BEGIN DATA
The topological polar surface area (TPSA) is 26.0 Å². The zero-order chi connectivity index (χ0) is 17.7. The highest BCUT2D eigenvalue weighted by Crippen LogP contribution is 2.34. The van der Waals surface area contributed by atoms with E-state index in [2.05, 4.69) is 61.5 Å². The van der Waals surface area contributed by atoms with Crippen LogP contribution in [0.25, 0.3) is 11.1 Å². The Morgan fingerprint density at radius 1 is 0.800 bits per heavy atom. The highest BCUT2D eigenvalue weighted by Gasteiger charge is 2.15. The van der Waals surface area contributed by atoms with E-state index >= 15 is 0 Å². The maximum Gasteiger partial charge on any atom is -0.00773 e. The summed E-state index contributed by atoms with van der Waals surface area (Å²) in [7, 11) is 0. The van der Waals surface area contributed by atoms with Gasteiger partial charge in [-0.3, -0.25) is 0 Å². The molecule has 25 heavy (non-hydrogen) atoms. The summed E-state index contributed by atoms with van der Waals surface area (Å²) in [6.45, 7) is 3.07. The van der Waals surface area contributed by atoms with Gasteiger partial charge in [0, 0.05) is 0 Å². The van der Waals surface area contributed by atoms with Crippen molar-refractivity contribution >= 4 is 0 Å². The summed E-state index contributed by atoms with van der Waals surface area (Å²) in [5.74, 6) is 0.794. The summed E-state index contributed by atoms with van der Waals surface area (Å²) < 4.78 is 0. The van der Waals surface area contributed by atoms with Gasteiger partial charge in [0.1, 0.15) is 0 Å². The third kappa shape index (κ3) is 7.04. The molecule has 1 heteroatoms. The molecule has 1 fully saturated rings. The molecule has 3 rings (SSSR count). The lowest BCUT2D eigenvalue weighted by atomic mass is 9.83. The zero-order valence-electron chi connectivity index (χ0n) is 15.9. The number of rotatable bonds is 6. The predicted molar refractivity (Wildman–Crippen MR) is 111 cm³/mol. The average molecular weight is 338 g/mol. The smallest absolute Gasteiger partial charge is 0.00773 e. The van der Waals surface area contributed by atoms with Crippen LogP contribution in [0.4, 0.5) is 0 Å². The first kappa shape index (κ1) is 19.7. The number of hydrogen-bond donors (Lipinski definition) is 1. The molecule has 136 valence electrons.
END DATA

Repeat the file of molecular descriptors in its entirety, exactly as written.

The topological polar surface area (TPSA) is 26.0 Å². The zero-order chi connectivity index (χ0) is 17.7. The highest BCUT2D eigenvalue weighted by Crippen LogP contribution is 2.34. The van der Waals surface area contributed by atoms with E-state index in [2.05, 4.69) is 61.5 Å². The van der Waals surface area contributed by atoms with Crippen LogP contribution in [0.25, 0.3) is 11.1 Å². The Morgan fingerprint density at radius 1 is 0.800 bits per heavy atom. The highest BCUT2D eigenvalue weighted by Gasteiger charge is 2.15. The van der Waals surface area contributed by atoms with E-state index >= 15 is 0 Å². The maximum Gasteiger partial charge on any atom is -0.00773 e. The summed E-state index contributed by atoms with van der Waals surface area (Å²) in [7, 11) is 0. The van der Waals surface area contributed by atoms with Gasteiger partial charge in [-0.3, -0.25) is 0 Å². The molecule has 25 heavy (non-hydrogen) atoms. The summed E-state index contributed by atoms with van der Waals surface area (Å²) in [6.45, 7) is 3.07. The van der Waals surface area contributed by atoms with Gasteiger partial charge in [0, 0.05) is 0 Å². The van der Waals surface area contributed by atoms with Crippen molar-refractivity contribution >= 4 is 0 Å². The summed E-state index contributed by atoms with van der Waals surface area (Å²) in [5.74, 6) is 0.794. The summed E-state index contributed by atoms with van der Waals surface area (Å²) < 4.78 is 0. The van der Waals surface area contributed by atoms with Gasteiger partial charge in [0.1, 0.15) is 0 Å². The third kappa shape index (κ3) is 7.04. The molecule has 1 heteroatoms. The molecule has 1 fully saturated rings. The molecule has 3 rings (SSSR count). The lowest BCUT2D eigenvalue weighted by atomic mass is 9.83. The zero-order valence-electron chi connectivity index (χ0n) is 15.9. The number of rotatable bonds is 6. The predicted molar refractivity (Wildman–Crippen MR) is 111 cm³/mol. The average molecular weight is 338 g/mol. The smallest absolute Gasteiger partial charge is 0.00773 e. The van der Waals surface area contributed by atoms with Crippen LogP contribution in [0.4, 0.5) is 0 Å². The first kappa shape index (κ1) is 19.7. The number of hydrogen-bond donors (Lipinski definition) is 1. The molecule has 136 valence electrons.